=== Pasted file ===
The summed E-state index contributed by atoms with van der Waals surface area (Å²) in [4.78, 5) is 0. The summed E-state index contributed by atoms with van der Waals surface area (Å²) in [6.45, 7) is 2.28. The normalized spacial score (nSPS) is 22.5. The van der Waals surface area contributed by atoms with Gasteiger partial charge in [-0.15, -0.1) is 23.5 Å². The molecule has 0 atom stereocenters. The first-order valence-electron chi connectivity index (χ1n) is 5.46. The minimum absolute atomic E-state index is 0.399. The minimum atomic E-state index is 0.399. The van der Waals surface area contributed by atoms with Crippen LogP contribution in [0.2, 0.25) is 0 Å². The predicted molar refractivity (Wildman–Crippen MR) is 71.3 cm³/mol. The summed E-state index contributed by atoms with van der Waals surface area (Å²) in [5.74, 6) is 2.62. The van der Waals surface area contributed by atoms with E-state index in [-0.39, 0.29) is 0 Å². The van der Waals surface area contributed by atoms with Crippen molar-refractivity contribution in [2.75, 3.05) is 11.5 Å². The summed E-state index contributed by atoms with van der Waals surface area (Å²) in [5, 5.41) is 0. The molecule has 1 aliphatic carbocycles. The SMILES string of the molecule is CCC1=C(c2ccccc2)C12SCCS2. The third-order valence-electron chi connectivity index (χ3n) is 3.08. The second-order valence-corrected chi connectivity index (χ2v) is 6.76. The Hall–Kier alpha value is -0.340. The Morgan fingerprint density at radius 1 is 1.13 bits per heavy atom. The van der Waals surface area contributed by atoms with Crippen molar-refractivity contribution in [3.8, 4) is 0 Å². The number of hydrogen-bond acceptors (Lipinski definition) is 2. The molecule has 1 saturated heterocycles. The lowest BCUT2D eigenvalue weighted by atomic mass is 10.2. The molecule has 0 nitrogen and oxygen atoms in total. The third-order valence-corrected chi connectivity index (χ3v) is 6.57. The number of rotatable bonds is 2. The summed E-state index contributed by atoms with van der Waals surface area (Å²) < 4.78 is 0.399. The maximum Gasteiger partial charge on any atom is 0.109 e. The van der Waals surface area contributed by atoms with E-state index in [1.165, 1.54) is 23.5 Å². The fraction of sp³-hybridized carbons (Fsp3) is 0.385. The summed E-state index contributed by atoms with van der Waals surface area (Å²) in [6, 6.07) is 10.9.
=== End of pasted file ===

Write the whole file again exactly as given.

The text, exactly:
The summed E-state index contributed by atoms with van der Waals surface area (Å²) in [4.78, 5) is 0. The summed E-state index contributed by atoms with van der Waals surface area (Å²) in [6.45, 7) is 2.28. The normalized spacial score (nSPS) is 22.5. The van der Waals surface area contributed by atoms with Gasteiger partial charge in [-0.15, -0.1) is 23.5 Å². The molecule has 0 atom stereocenters. The first-order valence-electron chi connectivity index (χ1n) is 5.46. The minimum absolute atomic E-state index is 0.399. The minimum atomic E-state index is 0.399. The van der Waals surface area contributed by atoms with Crippen LogP contribution in [0.2, 0.25) is 0 Å². The predicted molar refractivity (Wildman–Crippen MR) is 71.3 cm³/mol. The summed E-state index contributed by atoms with van der Waals surface area (Å²) in [5.74, 6) is 2.62. The van der Waals surface area contributed by atoms with E-state index in [-0.39, 0.29) is 0 Å². The van der Waals surface area contributed by atoms with Crippen molar-refractivity contribution in [2.75, 3.05) is 11.5 Å². The summed E-state index contributed by atoms with van der Waals surface area (Å²) in [5, 5.41) is 0. The molecule has 1 aliphatic carbocycles. The SMILES string of the molecule is CCC1=C(c2ccccc2)C12SCCS2. The third-order valence-electron chi connectivity index (χ3n) is 3.08. The second-order valence-corrected chi connectivity index (χ2v) is 6.76. The Hall–Kier alpha value is -0.340. The Morgan fingerprint density at radius 1 is 1.13 bits per heavy atom. The van der Waals surface area contributed by atoms with Crippen molar-refractivity contribution in [3.8, 4) is 0 Å². The number of hydrogen-bond acceptors (Lipinski definition) is 2. The molecule has 1 saturated heterocycles. The lowest BCUT2D eigenvalue weighted by atomic mass is 10.2. The molecule has 0 nitrogen and oxygen atoms in total. The third-order valence-corrected chi connectivity index (χ3v) is 6.57. The number of rotatable bonds is 2. The summed E-state index contributed by atoms with van der Waals surface area (Å²) < 4.78 is 0.399. The maximum Gasteiger partial charge on any atom is 0.109 e. The van der Waals surface area contributed by atoms with E-state index in [1.165, 1.54) is 23.5 Å². The fraction of sp³-hybridized carbons (Fsp3) is 0.385. The summed E-state index contributed by atoms with van der Waals surface area (Å²) in [6, 6.07) is 10.9.